Donald Trump dominates the news, Bernie Sanders draws the biggest crowds and Ben Carson maintains double-digit poll numbers — all despite the fact they continue to run as outsiders, shunting the mainstream.
Trump — the billionaire real-estate mogul who has been leading the Republican field most of the summer — has had a sizable lead in most polls, but an interesting note from the latest Iowa poll, released by The Des Moines Register and Bloomberg Politics this past weekend, is that Carson is gaining on Trump.
Trump had 23 percent support from likely caucus goers, while Carson is just behind at 18 percent. The rest of the crowded field did not crack 10 percent, with Wisconsin Gov. Scott Walker the closest at 8 percent.
The poll had a margin of error of plus or minus 4.9 percentage points. It was conducted Aug. 23-26 by Selzer & Co. of Des Moines with 400 Republicans who likely will attend the Feb. 1, 2016, Iowa caucuses.
“If you add together the current numbers for Carly Fiorina, Trump and Carson, almost half of the Republican caucus electorate says they want an outsider,” said Mack Shelley, chairman and professor of political science at Iowa State University.
Even with all the polished candidates who run tightly controlled campaigns and have tens of millions of dollars, why are the outsiders riding high?
“The people who are supporting the outsiders are sending a message: We don’t trust politicians, we don’t like what Congress have been doing and these others won’t come through with what they promise,” Steffen Schmidt, Iowa State University professor of political science, said.
Trump, for example, has broken almost every rule of campaigning for president. He’s attacked all of his party opponents right from the start, has made a series of statements that could have collapsed the campaign of almost anyone else and continues to make headlines almost everywhere he goes.
Ordinarily, he would have dropped in the polls by now because of his statements, Schmidt said. “What’s more likely to happen is that people get tired of hearing the same thing over and over again. Trump does not have a coherent speech and just throws a lot out there.”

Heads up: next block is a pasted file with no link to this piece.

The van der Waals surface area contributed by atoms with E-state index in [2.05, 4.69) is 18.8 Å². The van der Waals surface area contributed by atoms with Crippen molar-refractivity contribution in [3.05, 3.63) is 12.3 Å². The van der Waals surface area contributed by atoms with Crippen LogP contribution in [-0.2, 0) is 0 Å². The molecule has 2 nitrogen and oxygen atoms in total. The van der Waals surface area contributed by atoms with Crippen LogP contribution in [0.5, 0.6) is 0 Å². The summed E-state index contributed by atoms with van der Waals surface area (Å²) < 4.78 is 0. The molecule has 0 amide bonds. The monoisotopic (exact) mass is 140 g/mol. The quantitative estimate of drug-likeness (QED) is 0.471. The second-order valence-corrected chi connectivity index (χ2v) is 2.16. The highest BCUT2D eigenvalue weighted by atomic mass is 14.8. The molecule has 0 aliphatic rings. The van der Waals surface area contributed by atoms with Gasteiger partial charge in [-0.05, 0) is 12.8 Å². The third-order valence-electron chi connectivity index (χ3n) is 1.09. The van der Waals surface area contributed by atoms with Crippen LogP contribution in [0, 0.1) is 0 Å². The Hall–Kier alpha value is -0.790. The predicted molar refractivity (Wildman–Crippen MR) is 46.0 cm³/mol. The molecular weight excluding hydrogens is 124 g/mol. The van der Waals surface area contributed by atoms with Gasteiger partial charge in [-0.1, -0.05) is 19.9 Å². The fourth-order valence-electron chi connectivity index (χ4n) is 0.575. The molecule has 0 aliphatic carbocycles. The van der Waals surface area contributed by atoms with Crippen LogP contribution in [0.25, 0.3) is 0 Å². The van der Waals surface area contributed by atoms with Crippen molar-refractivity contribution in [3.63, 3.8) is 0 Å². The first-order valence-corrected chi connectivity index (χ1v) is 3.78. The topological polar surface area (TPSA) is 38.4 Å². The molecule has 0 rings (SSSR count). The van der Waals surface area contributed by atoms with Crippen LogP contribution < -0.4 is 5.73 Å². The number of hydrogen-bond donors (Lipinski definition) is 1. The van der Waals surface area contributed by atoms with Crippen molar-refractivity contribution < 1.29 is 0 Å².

While Trump dominates headlines, Carson’s numbers have remained high. Many Republicans who say they will attend a caucus next winter continue to choose him as their first choice, even as he keeps a relatively low profile with his soft-spoken style.
Carson also nets the highest favorability rating in the latest Iowa poll, with 79 percent of those polled saying they have a favorable view of, and 8 percent saying they view him unfavorably. Walker is behind with a 71 percent favorable rating and 15 percent unfavorable, and, by comparison, Trump has a 61 percent favorable rating and a 35 percent unfavorable rating.
Florida Gov. Jeb Bush has raised more than $100 million to fight back and gain some interest in his campaign.
“That $100 million hasn’t really bought him much yet,” Shelley said. Shelley said a lot of voters do not view big money in campaigns favorably, with some tying it to special interests that will control the eventual nominee.
On the Democratic side, Sanders — in the U.S. Senate from Vermont as an independent — has been drawing the largest crowds. Tens of thousands have turned out at some events to see the self-described “democratic socialist” speak on economic inequality, money in politics and climate change.
“Bernie Sanders really connects to the people that go to his events,” Schmidt said. “They’re progressive Democrats (who) are really concerned about the growing gap between the middle class and rich people.”
The latest Iowa poll showed Hillary Clinton still with a narrow lead at 37 percent support, while Sanders was at 30 percent. Vice President Joe Biden, who has not decided whether or not to run for president, was at 14 percent.
“It’s really more of a Hillary problem,” Schmidt said about polling on the Democratic side. “When you don’t like somebody, that doesn’t really change over time, and pile on top of that she’s constantly in the news for these emails, which may or may not be a big deal.”
He was referring to the email controversy in which Clinton used a private server for work emails that included some with sensitive national security information. The controversy might not be a problem among Democrats. Among likely Democratic caucus goers, 61 percent said the email situation was not important to them.